Authors: Namita Jayaprakash, John Ryan / Editor: Tajek B Hassan / Reviewer: Tadgh Moriarty, Ines Corcuera / Codes: ResC8, SLO4, TP3Published: 20/05/2013 / Reviewed: 10/05/2024

A 23-year-old male was playing rugby 4 days ago. He was touching down in his in-goal area for a 5-metre scrum when he was kneed in the back towards his left side. (That is to say he fell on a ball on the ground.) He felt winded and had a sensation like he “could not breathe for a moment”. He came off of the pitch and did not finish the match. The following night he was lying in bed when he felt a thumping in his chest. His girlfriend thought she heard a double heartbeat and extra sounds coming from his chest.

He self presented to the emergency department (ED) 4 days following the initial injury because of on-going pain and discomfort in the left side of his chest and back.

On examination, his BP was 159/60, RR 16, HR 72bpm, and his oxygen saturation was 95% on room air. He was tender on palpation posteriorly over ribs 3 – 5 in the paravertebral region. His trachea was midline. He had equal breath sounds bilaterally on auscultation.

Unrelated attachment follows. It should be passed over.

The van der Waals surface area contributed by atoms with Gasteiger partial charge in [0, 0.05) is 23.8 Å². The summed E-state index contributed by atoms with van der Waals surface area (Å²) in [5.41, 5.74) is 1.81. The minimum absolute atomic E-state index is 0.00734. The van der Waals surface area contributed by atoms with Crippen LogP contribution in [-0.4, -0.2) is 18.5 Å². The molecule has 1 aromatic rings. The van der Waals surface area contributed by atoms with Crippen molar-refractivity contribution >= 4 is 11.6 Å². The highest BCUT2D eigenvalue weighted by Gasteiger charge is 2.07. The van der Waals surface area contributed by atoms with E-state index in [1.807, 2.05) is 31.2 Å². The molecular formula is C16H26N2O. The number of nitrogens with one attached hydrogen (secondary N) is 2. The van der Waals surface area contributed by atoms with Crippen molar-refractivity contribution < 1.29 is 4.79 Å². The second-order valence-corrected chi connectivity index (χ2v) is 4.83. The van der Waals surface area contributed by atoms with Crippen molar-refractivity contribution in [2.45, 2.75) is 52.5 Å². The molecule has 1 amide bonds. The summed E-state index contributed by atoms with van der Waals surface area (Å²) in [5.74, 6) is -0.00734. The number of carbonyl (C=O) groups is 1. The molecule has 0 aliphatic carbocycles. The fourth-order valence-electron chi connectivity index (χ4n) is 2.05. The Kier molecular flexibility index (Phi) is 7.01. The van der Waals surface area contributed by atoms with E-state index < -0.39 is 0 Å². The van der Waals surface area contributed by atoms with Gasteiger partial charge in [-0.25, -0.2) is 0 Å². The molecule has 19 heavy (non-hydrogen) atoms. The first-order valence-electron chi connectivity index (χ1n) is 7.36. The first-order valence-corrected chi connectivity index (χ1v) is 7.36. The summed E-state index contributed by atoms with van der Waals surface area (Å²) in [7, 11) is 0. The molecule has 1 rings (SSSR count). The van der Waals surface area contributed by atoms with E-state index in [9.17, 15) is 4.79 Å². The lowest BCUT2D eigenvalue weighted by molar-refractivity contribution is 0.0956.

A departmental chest X-ray identified the presence of a small left sided apical pneumothorax and a left sided pneumomediastinum.

John Ryan COW - Pop Goes the Lung Image 3

John Ryan COW - Pop Goes the Lung Image 2

A clinical diagnosis of posterior rib fractures was also made based on the mechanism of injury and clinical examination findings.

The description of sounds heard in the chest by the patient’s girlfriend are in keeping with Hamman’s sign described in the presence of the pneumomediastinum, which in this case was identified on X-ray.

Given the small size of the pneumothorax no intervention was made. The patient was given regular analgesics and advised to follow up in one week to ensure resolution of the pneumothorax and pneumomediastinum. He was also advised against flying and deep sea diving until after imaged resolution of both the pneumothorax and pneumomediastinum. He was told not to return to contact sport for 3 to 4 weeks on account of all of his injuries including clinical rib fractures.

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